2. The current compiler works, and it works fine, it has years of testing under its belt and replacing it would take a big amount of time to make sure everything works as expected; this aspect should not be taken lightly.

So what were my reasons for writing tools.emitter.jvm if replacing the original compiler was never the goal? To put it simply, hacking the Clojure compiler is a horrible experience.

My goal when writing the emitter, then, was to provide an easily hackable platform in order to be able to quickly experiment with different compilation approaches/optimizations, instead of wasting hours trying to make the same change in the Clojure compiler only to, maybe, find out later that it's not going to work.

I've already seen people using it for this purpose: there's a project for this year's GSoC by Reid McKenzie with the goal of making an optimizing compiler/tree shaker based on t.e.j; I've also talked on several occasions with Ghadi Shayban and he expressed interest in trying to introduce support for invokedynamic using t.e.j before diving into the Clojure compiler to make the required changes.

CG: Where can people follow your progress?

NM: I don't maintain a blog so the best way to keep up to date with my progress at the moment is by watching the activity on the various repositories I mentioned before under the Clojure Github organization. I'm also fairly active on the #clojure IRC channel on Freenode and I'm always open to answer questions there.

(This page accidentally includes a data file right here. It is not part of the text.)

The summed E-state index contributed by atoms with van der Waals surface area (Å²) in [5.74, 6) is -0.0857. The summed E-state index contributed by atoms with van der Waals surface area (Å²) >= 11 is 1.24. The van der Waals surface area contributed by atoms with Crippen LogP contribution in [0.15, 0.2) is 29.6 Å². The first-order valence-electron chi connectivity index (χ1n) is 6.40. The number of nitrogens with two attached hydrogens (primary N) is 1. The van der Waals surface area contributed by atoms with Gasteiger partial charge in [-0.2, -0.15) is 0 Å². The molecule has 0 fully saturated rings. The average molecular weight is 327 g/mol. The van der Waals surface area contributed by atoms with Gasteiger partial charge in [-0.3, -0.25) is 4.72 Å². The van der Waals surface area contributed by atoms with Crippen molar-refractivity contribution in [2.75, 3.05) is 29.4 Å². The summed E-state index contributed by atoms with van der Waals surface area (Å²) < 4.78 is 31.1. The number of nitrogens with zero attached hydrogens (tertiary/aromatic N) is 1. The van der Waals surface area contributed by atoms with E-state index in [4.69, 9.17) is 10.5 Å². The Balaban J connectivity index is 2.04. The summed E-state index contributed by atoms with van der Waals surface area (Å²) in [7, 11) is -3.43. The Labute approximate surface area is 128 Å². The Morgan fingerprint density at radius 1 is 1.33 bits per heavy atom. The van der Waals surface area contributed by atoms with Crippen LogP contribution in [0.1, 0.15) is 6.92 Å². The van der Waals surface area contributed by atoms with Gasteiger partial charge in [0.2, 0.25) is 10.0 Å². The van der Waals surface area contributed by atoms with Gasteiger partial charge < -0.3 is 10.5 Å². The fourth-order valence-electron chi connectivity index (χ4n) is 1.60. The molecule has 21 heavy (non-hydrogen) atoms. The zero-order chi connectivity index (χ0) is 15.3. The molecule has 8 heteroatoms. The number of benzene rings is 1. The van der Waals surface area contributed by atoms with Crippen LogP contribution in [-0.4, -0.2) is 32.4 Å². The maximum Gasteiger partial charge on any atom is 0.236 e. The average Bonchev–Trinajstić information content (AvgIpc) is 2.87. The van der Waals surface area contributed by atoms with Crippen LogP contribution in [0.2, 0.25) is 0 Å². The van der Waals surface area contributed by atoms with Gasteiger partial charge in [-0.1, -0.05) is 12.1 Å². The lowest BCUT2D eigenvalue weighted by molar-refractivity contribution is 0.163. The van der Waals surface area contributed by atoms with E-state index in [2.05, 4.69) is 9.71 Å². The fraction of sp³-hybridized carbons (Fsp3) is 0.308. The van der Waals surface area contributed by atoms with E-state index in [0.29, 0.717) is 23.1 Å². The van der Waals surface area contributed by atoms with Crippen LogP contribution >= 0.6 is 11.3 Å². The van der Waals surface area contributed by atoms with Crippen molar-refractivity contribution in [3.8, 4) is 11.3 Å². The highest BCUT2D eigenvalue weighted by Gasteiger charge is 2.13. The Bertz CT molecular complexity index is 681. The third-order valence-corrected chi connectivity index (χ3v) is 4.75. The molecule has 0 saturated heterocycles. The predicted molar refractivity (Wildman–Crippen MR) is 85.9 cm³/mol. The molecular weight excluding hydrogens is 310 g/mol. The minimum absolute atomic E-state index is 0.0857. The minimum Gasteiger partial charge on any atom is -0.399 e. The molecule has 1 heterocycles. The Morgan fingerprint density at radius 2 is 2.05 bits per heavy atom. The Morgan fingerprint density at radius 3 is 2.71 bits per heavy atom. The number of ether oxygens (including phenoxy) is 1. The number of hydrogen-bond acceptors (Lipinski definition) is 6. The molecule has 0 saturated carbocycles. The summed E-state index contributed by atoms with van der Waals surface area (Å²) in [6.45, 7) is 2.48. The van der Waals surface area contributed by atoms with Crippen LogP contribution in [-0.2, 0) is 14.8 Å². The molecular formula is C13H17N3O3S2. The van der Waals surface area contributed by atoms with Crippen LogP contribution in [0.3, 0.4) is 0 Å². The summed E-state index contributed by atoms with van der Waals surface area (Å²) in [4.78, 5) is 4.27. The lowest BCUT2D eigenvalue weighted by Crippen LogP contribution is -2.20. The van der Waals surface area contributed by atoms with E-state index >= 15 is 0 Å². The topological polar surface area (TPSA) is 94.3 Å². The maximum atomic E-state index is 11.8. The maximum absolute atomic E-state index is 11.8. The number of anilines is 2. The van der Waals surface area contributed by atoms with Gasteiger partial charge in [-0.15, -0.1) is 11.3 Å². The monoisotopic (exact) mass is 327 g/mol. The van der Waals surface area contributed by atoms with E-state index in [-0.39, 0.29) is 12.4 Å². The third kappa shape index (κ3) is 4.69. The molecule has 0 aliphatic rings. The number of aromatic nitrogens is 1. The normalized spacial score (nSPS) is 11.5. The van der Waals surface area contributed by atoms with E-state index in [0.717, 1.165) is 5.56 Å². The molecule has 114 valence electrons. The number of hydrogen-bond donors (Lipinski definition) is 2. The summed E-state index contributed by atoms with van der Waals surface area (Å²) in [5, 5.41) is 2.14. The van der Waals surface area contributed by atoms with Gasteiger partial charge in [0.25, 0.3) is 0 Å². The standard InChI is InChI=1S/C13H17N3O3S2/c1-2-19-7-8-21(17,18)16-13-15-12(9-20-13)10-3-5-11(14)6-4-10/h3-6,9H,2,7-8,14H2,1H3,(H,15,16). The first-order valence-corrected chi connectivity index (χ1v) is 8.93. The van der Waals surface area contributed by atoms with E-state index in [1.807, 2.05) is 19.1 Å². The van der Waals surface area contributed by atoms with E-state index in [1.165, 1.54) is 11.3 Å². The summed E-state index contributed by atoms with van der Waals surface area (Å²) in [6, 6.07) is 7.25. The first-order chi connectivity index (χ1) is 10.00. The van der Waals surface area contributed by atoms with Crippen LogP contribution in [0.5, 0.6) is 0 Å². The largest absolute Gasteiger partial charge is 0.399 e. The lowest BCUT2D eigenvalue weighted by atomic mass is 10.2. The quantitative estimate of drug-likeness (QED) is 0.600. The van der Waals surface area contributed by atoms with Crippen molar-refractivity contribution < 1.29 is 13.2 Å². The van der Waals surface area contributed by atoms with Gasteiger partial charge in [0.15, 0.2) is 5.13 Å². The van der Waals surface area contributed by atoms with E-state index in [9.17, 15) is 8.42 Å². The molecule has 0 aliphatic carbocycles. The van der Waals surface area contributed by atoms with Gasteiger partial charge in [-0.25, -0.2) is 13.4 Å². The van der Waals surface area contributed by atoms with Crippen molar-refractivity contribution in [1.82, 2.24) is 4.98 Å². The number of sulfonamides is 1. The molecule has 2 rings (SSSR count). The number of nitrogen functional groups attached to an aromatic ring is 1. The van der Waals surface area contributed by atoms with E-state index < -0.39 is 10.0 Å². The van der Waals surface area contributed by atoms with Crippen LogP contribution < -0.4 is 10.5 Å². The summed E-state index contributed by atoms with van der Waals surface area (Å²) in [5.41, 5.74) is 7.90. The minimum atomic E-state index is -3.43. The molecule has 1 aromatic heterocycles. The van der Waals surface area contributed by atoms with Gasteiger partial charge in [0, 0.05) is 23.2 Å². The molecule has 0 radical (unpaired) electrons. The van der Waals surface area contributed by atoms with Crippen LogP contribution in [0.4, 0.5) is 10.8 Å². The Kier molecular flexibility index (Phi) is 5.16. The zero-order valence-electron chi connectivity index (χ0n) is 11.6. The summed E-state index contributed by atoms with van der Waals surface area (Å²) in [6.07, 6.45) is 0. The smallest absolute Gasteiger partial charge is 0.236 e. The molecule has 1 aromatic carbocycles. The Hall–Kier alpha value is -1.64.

CG: Is there anything else you'd like to say before we close?

NM: One thing I didn't mention yet is that none of the stuff I've built until now (and that I'm still working on) would have been where it is now if it wasn't for Aaron Cohen, Ambrose Bonnaier-Sergeant, and Timothy Baldridge.

Aaron was my mentor in last year's GSoC when I started working on the CinC project, Ambrose supported me with a funding as part of his typed-clojure campaign and Timothy acted as mentor for the sponsorship that Cognitect offered me.

Now all of them are mentors for my 2014 GSoC project enabling me to keep working on tools.analyzer and writing tools.analyzer.js so I wanted to say: thank all of you, really.

Thanks also to all the amazing folks in the Clojure community for all the support and guidance, and finally, thank you for this interview and for giving me a chance to talk about what I've been building for the past year.

CG: Thanks, Nicola, for a great interview.

NM: You're welcome, Eric, it was a nice experience for me and I hope your readers will find it interesting.